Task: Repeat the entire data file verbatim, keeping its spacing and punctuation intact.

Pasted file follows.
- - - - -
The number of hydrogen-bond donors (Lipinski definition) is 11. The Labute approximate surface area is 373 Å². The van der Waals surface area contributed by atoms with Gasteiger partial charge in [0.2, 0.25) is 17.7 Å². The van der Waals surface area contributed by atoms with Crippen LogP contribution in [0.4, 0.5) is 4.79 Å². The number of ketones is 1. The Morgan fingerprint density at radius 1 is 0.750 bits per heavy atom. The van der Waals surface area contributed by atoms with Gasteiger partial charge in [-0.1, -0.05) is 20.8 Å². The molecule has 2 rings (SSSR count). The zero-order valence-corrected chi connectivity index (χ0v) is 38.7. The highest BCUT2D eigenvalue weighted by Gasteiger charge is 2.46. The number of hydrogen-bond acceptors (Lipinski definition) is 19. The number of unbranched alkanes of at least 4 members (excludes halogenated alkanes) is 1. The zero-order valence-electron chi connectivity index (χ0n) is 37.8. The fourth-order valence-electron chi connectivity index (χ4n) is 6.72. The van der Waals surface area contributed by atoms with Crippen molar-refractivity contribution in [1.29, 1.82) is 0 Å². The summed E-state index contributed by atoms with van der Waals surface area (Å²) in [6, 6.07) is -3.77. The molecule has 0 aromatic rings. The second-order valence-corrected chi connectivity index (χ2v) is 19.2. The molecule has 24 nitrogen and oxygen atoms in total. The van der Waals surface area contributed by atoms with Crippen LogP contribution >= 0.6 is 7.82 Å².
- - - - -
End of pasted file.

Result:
The number of hydrogen-bond donors (Lipinski definition) is 11. The Labute approximate surface area is 373 Å². The van der Waals surface area contributed by atoms with Gasteiger partial charge in [0.2, 0.25) is 17.7 Å². The van der Waals surface area contributed by atoms with Crippen LogP contribution in [0.4, 0.5) is 4.79 Å². The number of ketones is 1. The Morgan fingerprint density at radius 1 is 0.750 bits per heavy atom. The van der Waals surface area contributed by atoms with Gasteiger partial charge in [-0.1, -0.05) is 20.8 Å². The molecule has 2 rings (SSSR count). The zero-order valence-corrected chi connectivity index (χ0v) is 38.7. The highest BCUT2D eigenvalue weighted by Gasteiger charge is 2.46. The number of hydrogen-bond acceptors (Lipinski definition) is 19. The number of unbranched alkanes of at least 4 members (excludes halogenated alkanes) is 1. The zero-order valence-electron chi connectivity index (χ0n) is 37.8. The fourth-order valence-electron chi connectivity index (χ4n) is 6.72. The van der Waals surface area contributed by atoms with Crippen molar-refractivity contribution in [1.29, 1.82) is 0 Å². The summed E-state index contributed by atoms with van der Waals surface area (Å²) in [6, 6.07) is -3.77. The molecule has 0 aromatic rings. The second-order valence-corrected chi connectivity index (χ2v) is 19.2. The molecule has 24 nitrogen and oxygen atoms in total. The van der Waals surface area contributed by atoms with Crippen LogP contribution >= 0.6 is 7.82 Å².